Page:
25 March 2011
Hamlet Would Have Made a Good King
The main character of the playwright Hamlet can be argued as being an insane, reckless, and sporadic young man. These definitions of Hamlet are of the Hamlet whose father was premeditatedly killed by his uncle Claudius. Hamlet being a normal male wanted to exact revenge on his father’s killer. Hamlet’s fury was fueled even more by the fact that Claudius lived inside the same castle as the young victim and he would have been a fairly easy target as he was constantly alone in various scenes throughout the play. The situation that Hamlet was involved in is a terrible one because his very own father, who he looked up to and learned from, was killed by a man whose job was to be behind the king at all times. The strange behaviors that were displayed by the main character Hamlet should have been expected. During this horrid catastrophe Hamlet exhibited very fine character traits that usually define a king as a good king. Some of these character traits are intelligence, being strong willed, and bravery.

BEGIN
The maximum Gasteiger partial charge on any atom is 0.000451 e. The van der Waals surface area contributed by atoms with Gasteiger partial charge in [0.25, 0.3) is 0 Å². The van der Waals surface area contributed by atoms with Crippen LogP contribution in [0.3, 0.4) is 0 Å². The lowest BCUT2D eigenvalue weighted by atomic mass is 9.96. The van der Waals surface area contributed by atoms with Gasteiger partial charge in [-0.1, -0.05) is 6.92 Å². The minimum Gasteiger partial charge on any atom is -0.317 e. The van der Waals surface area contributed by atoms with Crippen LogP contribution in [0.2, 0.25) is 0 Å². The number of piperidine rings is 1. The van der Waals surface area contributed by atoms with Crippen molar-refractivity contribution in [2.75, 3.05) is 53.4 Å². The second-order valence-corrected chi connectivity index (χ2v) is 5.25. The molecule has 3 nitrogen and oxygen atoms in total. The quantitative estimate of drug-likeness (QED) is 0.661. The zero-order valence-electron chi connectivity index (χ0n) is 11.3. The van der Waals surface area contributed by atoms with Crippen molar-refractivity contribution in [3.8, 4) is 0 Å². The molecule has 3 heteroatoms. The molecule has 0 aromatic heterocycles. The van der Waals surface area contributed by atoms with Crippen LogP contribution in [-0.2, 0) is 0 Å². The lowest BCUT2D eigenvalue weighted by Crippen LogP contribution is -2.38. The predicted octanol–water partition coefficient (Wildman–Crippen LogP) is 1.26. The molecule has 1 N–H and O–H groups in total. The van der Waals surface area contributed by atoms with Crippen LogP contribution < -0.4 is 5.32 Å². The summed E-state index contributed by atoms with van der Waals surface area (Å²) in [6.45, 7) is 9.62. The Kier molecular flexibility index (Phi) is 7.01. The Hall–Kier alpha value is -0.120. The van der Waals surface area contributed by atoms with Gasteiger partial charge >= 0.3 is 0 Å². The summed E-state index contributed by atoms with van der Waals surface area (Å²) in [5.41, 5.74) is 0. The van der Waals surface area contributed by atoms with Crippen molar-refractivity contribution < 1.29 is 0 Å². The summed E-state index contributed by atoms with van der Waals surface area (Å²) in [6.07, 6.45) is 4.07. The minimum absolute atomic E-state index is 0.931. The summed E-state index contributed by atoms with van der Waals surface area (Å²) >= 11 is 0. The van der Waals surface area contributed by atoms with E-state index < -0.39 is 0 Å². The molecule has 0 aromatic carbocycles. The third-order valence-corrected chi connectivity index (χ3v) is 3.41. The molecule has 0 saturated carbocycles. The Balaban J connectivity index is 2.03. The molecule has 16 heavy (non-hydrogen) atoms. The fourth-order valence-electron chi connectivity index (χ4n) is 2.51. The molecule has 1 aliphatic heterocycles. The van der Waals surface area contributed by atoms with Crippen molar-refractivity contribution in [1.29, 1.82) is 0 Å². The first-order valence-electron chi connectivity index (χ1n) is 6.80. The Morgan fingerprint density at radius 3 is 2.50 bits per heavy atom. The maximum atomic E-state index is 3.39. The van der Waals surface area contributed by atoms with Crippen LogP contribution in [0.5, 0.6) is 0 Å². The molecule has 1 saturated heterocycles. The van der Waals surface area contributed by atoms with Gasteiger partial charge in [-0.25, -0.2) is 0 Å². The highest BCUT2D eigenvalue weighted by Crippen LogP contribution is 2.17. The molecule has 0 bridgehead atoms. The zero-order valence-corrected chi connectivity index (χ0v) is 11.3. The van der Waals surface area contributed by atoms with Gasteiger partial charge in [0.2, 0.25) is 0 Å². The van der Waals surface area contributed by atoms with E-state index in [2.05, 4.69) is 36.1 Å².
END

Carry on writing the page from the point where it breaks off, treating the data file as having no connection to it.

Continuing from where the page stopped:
Hamlet shows his intelligence many times throughout the play. One of the more obvious examples of Hamlet’s intelligence can be shown by the many double meanings or confusing statements that Hamlet recited to Claudius and the other cast members. An occurrence of Hamlet reciting one of these strange double meaning statements happens just after Hamlet safely stows away the body of Polonius and speaks to his uncle-father. “Hamlet- Not where he heats, but where ‘a is eaten. A certain convocation of politic worms are e’en at him. Your worm is your only emperor for diet. We fat all creatures else to fat us, and we fat ourselves for maggots. Your fat king and your lean beggar is but variable service-two dishes, but to one fable. That’s the end.” (Shakespeare 1001-1109) it can be assumed from this statement that Hamlet has buried Polonius’ body somewhere inside the castle. Hamlet’s...
Cited: Shakespeare, Williamn. "Hamlet." An Introduction to Literature. 16th. 1. Glenview, Il: Pearson, 2011. Print.
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